Watercraft DefinedMichael R. King
March 12, 2013 — 1,270 views
Question: So, whatever floats is not a boat?
Answer: The U.S. supreme court says that "not every floating structure is a vessel."
The United States Supreme Court plunges into important matters, such as health-care reform, immigration, and voting rights. The highest court in the land also dove into a case involving a maritime lien of $3,039.88 for dockage fees!
Fane Lozman lived on the water in a 60-foot by 12-foot boat, or "floating home." Even though the home had a second level, the empty bilge space underneath the floor allowed it to float and stay upright in the water. The floating home was towed through bodies of water at least four times over the years a total of about 300 miles.
Mr. Lozman docked his home at a marina owned by the City of Riviera Beach, Florida. Mr. Lozman had various disputes with Riviera Beach and the City tried several times to cast him and his home from the marina. Riviera Beach finally sued under federal admiralty law seeking a maritime lien for dockage fees and trespass damages. The U.S. District Court after a trial awarded Riviera Beach $3,039.88 for dockage fees along with $1.00 damages for trespass.
The Eleventh Circuit Court of Appeals agreed with the U.S. District Court. Mr. Lozman wasn't washed up, however. He asked the U.S. Supreme Court to review the case. Of the many cases brought to the U.S. Supreme Court, only a small percentage are actually heard by the Court. Mr. Lozman had one of those very important cases worthy of the attention of our highest court. (The last time the Supreme Court took such an important case from Florida, it had something to do with who had been elected President of the United States.)
As the Supreme Court noted, a "vessel" is defined as "every description of water craft or other artificial contrivance used, or capable of being used, as a means of transportation on water." The Court said it needed to decide whether the home had the "practical" possibility, rather than "merely theoretical" possibility of being "capable of being used" as transportation.
The Supreme Court sank the definition of "capable" used by the Court of Appeals because it was too broad. The Court of Appeals probably knew it was getting in over its head on the definition when it wrote:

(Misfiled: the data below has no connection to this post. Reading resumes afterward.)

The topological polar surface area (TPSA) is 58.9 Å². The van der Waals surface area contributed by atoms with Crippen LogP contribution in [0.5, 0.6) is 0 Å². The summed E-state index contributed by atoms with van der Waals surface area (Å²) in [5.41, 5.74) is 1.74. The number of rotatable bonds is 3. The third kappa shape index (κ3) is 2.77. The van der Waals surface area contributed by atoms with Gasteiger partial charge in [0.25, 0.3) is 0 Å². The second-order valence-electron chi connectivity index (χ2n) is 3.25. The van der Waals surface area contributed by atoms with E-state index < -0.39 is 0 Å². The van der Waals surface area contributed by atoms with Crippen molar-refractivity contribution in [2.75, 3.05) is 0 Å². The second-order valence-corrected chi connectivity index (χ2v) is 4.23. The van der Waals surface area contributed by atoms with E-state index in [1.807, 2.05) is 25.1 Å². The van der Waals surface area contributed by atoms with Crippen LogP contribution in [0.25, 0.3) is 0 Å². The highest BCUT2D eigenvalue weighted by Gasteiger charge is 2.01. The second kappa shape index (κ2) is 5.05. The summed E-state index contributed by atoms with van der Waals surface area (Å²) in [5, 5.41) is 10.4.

No doubt the three men in a tub would also fit within our definition, and one probably could make a convincing case for Jonah inside the whale.
The Supreme Court wrote:
Not every floating structure is a "vessel." To state the obvious, a wooden washtub, a plastic dishpan, a swimming platform on pontoons, a large fishing net, a door taken off its hinges, or Pinocchio (when inside the whale) are not "vessels," even if they are "artificial contrivance[s]" capable of floating, moving under tow, and incidentally carrying a fair-sized item or two when they do so.
The Supreme Court said that Mr. Lozman's floating home was not a vessel because it couldn't be used "as a means of transportation on water." The Court floated the notion that "transportation" means moving stuff from place to place. Mr. Lozman's home "had no rudder or other steering mechanism." Heck, it didn't even have portholes, but instead had French doors and ordinary windows!
The Court noted that a washtub, a scow, a work punt, and a wharf boat were not vessels. The Court also noted cases involving floating dormitories, derricks anchored in a river to build a bridge, and dredges could be vessels. The Court refused to endorse the "anything that floats" definition of "vessel."
Buoyed by this analysis, the Supreme Court considered admiralty law and its application to Mr. Lozman's home:
Lozman, however, cannot easily escape liability by sailing away in his home. He faces no special sea dangers. He does not significantly engage in port-related commerce.
After examining all of this flotsam and jetsam, the Court never even answered the question of whether the Queen Mary would still be a vessel if it is permanently connected to land for use as a hotel. Still, we know that Mr. Lozman's floating home was not a vessel governed by maritime law. Riviera Beach drifted into treacherous waters when it towed it away, bought it at the lien foreclosure auction, and destroyed it. Mr. Lozman says the money he won will buy him a new floating home. I can't imagine what marina would let him tie-up as a tenant, however!
By the way, if you happen to want to build a floating gambling casino somewhere to see if you can escape local jurisdictional rules on gaming because your casino is a vessel governed by federal maritime law, float it by me!
Michael R. King
Gammage & Burnham
Mike King is a founding partner of Gammage and Burnham, Attorneys at Law, a well known legal firm in Phoenix Arizona. His practice emphasizes business and corporate law.